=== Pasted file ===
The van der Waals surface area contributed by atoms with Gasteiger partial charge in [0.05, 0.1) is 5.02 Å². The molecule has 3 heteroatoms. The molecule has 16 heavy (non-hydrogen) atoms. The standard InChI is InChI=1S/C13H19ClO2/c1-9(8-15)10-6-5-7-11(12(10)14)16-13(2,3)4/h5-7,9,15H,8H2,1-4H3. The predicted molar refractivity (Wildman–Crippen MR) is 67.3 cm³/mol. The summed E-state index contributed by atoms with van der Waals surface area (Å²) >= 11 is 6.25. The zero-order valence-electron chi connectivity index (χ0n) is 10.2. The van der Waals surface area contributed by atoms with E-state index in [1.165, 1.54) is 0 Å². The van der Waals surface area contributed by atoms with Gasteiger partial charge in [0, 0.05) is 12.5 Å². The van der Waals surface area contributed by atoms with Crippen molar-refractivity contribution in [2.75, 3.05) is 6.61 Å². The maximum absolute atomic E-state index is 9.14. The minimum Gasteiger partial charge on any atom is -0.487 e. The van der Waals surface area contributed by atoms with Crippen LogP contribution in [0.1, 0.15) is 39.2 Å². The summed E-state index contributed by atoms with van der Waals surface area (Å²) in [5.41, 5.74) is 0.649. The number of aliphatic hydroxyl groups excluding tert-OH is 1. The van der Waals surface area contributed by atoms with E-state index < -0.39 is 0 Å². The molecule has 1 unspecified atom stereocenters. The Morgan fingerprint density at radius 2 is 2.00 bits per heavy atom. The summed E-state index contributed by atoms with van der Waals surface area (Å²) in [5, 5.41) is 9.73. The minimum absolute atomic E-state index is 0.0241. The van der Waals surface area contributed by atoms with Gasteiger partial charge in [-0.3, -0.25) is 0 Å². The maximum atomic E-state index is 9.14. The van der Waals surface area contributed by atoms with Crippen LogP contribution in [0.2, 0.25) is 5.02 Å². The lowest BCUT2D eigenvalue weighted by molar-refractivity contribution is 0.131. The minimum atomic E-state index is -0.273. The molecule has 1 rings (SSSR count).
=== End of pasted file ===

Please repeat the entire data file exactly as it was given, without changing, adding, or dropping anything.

The van der Waals surface area contributed by atoms with Gasteiger partial charge in [0.05, 0.1) is 5.02 Å². The molecule has 3 heteroatoms. The molecule has 16 heavy (non-hydrogen) atoms. The standard InChI is InChI=1S/C13H19ClO2/c1-9(8-15)10-6-5-7-11(12(10)14)16-13(2,3)4/h5-7,9,15H,8H2,1-4H3. The predicted molar refractivity (Wildman–Crippen MR) is 67.3 cm³/mol. The summed E-state index contributed by atoms with van der Waals surface area (Å²) >= 11 is 6.25. The zero-order valence-electron chi connectivity index (χ0n) is 10.2. The van der Waals surface area contributed by atoms with E-state index in [1.165, 1.54) is 0 Å². The van der Waals surface area contributed by atoms with Gasteiger partial charge in [0, 0.05) is 12.5 Å². The van der Waals surface area contributed by atoms with Crippen molar-refractivity contribution in [2.75, 3.05) is 6.61 Å². The maximum absolute atomic E-state index is 9.14. The minimum Gasteiger partial charge on any atom is -0.487 e. The van der Waals surface area contributed by atoms with Crippen LogP contribution in [0.1, 0.15) is 39.2 Å². The summed E-state index contributed by atoms with van der Waals surface area (Å²) in [5.41, 5.74) is 0.649. The number of aliphatic hydroxyl groups excluding tert-OH is 1. The van der Waals surface area contributed by atoms with E-state index < -0.39 is 0 Å². The molecule has 1 unspecified atom stereocenters. The Morgan fingerprint density at radius 2 is 2.00 bits per heavy atom. The summed E-state index contributed by atoms with van der Waals surface area (Å²) in [5, 5.41) is 9.73. The minimum absolute atomic E-state index is 0.0241. The van der Waals surface area contributed by atoms with Gasteiger partial charge in [-0.3, -0.25) is 0 Å². The maximum atomic E-state index is 9.14. The van der Waals surface area contributed by atoms with Crippen LogP contribution in [0.2, 0.25) is 5.02 Å². The lowest BCUT2D eigenvalue weighted by molar-refractivity contribution is 0.131. The minimum atomic E-state index is -0.273. The molecule has 1 rings (SSSR count).